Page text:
A direct or indirect barrier effect, maturation of the immune system, the intestinal microbiota protects its host against pathogens in many ways.
The intestines are a preferred portal for invasion by pathogenic organisms and toxic molecules, meaning the intestinal microbiota is our first line of defense against these attacks. This gut flora acts in many ways.
Via a competitive exclusion mechanism, commensal bacteria passively protect the body against infection by other strains, by competing with them for adhesion sites and the nutrients essential to their survival. They also act more directly by producing metabolites that are harmful to their competitors, such as antibacterial peptides.
Reinforcement of natural defenses
Commensal bacteria also protect us by reinforcing the intestinal barrier. They stimulate the production of mucus and defensive molecules, such as IgA antibodies, and activate intestinal epithelial cell replacement and the formation of tight junctions between them, maintaining the impermeability of the physical barrier.1,2,3
Effect on the intestinal immune system
Lastly, during the first years of our lives, the intestinal microbiota participates in immune-system maturation. For example, the gut flora stimulates the development of T-helper 17 (Th17) cells,4 through a process based on the secretion of molecules that can cross the intestinal epithelium and interact with specific cell surface receptors. This action is not limited to immune defense around the intestines; the microbiota seems to be able to influence responses to all kinds of threats (for example, respiratory infections).5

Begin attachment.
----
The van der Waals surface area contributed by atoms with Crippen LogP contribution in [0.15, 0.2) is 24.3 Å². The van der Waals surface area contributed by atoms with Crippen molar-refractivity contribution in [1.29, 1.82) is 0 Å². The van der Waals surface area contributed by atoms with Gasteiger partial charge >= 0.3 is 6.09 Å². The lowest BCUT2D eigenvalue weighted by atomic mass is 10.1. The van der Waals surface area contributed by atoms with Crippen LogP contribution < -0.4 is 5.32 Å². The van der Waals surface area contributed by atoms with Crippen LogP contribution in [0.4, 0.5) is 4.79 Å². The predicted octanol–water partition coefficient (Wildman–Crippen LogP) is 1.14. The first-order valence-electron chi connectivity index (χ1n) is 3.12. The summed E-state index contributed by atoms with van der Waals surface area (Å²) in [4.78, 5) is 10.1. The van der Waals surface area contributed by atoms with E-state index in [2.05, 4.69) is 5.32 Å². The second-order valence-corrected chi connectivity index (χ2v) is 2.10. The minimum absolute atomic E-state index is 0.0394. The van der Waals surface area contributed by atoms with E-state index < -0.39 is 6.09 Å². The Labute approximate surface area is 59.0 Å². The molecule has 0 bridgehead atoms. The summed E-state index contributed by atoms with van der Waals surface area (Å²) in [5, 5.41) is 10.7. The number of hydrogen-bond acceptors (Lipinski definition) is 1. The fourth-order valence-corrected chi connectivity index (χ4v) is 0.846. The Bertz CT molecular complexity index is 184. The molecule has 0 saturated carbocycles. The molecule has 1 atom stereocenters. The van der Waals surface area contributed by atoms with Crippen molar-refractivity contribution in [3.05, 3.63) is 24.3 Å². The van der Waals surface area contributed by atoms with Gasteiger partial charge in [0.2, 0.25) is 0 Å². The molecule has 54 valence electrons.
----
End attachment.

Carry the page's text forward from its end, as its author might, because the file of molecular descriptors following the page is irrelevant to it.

1. Jakobsson HE, Rodriguez-Pineiro AM, Schutte A, et al. The composition of the gut microbiota shapes the colon mucus barrier. EMBO Rep 2015;16:164-77.
2. Seth A, Yan F, Polk DB, Rao RK. Probiotics ameliorate the hydrogen peroxide-induced epithelial barrier disruption by a PKC- and MAP kinase-dependent mechanism. Am J Physiol Gastrointest Liver Physiol 2008;294:G1060-1069.
3. Reikvam DH, Erofeev A, Sandvik A, et al. Depletion of murine intestinal microbiota: effects on gut mucosa and epithelial gene expression. PLoS One 2011;6:e17996.
4. Caballero S, Pamer EG. Microbiota-mediated inflammation and antimicrobial defense in the intestine. Annu Rev Immunol. 2015;33:227–56. 10.
5. Denny JE, Powell WL and Schmidt NW (2016) Local and Long-Distance Calling: Conversations between the Gut Microbiota and Intra and Extra-Gastrointestinal Tract Infections. Front. Cell. Infect. Microbiol. Année;6:41.